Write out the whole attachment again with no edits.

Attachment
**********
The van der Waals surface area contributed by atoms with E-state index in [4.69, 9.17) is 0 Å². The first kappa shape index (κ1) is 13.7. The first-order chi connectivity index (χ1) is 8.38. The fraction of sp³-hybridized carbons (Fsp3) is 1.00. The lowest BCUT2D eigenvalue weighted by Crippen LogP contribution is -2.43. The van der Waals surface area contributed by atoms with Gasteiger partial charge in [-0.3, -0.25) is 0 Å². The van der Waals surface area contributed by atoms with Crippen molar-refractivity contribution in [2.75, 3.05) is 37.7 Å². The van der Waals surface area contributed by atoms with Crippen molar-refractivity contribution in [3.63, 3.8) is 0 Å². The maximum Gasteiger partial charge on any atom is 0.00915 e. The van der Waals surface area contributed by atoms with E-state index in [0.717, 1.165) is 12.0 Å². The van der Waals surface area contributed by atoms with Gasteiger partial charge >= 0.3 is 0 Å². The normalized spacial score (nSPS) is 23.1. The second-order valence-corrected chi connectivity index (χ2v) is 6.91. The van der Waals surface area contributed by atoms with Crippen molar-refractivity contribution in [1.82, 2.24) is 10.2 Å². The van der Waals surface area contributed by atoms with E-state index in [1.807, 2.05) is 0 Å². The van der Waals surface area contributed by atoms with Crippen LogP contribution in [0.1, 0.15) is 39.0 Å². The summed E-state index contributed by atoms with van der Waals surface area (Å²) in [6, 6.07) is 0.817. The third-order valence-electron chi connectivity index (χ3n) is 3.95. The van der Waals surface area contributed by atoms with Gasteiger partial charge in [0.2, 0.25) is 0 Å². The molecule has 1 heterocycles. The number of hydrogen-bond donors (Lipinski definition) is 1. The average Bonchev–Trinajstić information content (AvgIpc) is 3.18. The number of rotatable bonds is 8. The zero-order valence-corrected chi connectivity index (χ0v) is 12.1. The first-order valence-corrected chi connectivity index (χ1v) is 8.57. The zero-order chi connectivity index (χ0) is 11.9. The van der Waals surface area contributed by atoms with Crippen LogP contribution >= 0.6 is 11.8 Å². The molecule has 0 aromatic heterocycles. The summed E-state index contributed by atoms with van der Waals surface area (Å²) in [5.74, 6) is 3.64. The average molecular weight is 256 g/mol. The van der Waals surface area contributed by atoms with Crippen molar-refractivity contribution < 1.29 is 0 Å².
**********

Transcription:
The van der Waals surface area contributed by atoms with E-state index in [4.69, 9.17) is 0 Å². The first kappa shape index (κ1) is 13.7. The first-order chi connectivity index (χ1) is 8.38. The fraction of sp³-hybridized carbons (Fsp3) is 1.00. The lowest BCUT2D eigenvalue weighted by Crippen LogP contribution is -2.43. The van der Waals surface area contributed by atoms with Gasteiger partial charge in [-0.3, -0.25) is 0 Å². The van der Waals surface area contributed by atoms with Crippen molar-refractivity contribution in [2.75, 3.05) is 37.7 Å². The van der Waals surface area contributed by atoms with Crippen molar-refractivity contribution in [3.63, 3.8) is 0 Å². The maximum Gasteiger partial charge on any atom is 0.00915 e. The van der Waals surface area contributed by atoms with E-state index in [0.717, 1.165) is 12.0 Å². The van der Waals surface area contributed by atoms with Gasteiger partial charge >= 0.3 is 0 Å². The normalized spacial score (nSPS) is 23.1. The second-order valence-corrected chi connectivity index (χ2v) is 6.91. The van der Waals surface area contributed by atoms with Crippen molar-refractivity contribution in [1.82, 2.24) is 10.2 Å². The van der Waals surface area contributed by atoms with E-state index in [1.807, 2.05) is 0 Å². The van der Waals surface area contributed by atoms with Crippen LogP contribution in [0.1, 0.15) is 39.0 Å². The summed E-state index contributed by atoms with van der Waals surface area (Å²) in [6, 6.07) is 0.817. The third-order valence-electron chi connectivity index (χ3n) is 3.95. The van der Waals surface area contributed by atoms with Gasteiger partial charge in [0.2, 0.25) is 0 Å². The molecule has 1 heterocycles. The number of hydrogen-bond donors (Lipinski definition) is 1. The average Bonchev–Trinajstić information content (AvgIpc) is 3.18. The number of rotatable bonds is 8. The zero-order valence-corrected chi connectivity index (χ0v) is 12.1. The first-order valence-corrected chi connectivity index (χ1v) is 8.57. The zero-order chi connectivity index (χ0) is 11.9. The van der Waals surface area contributed by atoms with Crippen LogP contribution >= 0.6 is 11.8 Å². The molecule has 0 aromatic heterocycles. The summed E-state index contributed by atoms with van der Waals surface area (Å²) in [5.74, 6) is 3.64. The average molecular weight is 256 g/mol. The van der Waals surface area contributed by atoms with Crippen molar-refractivity contribution < 1.29 is 0 Å².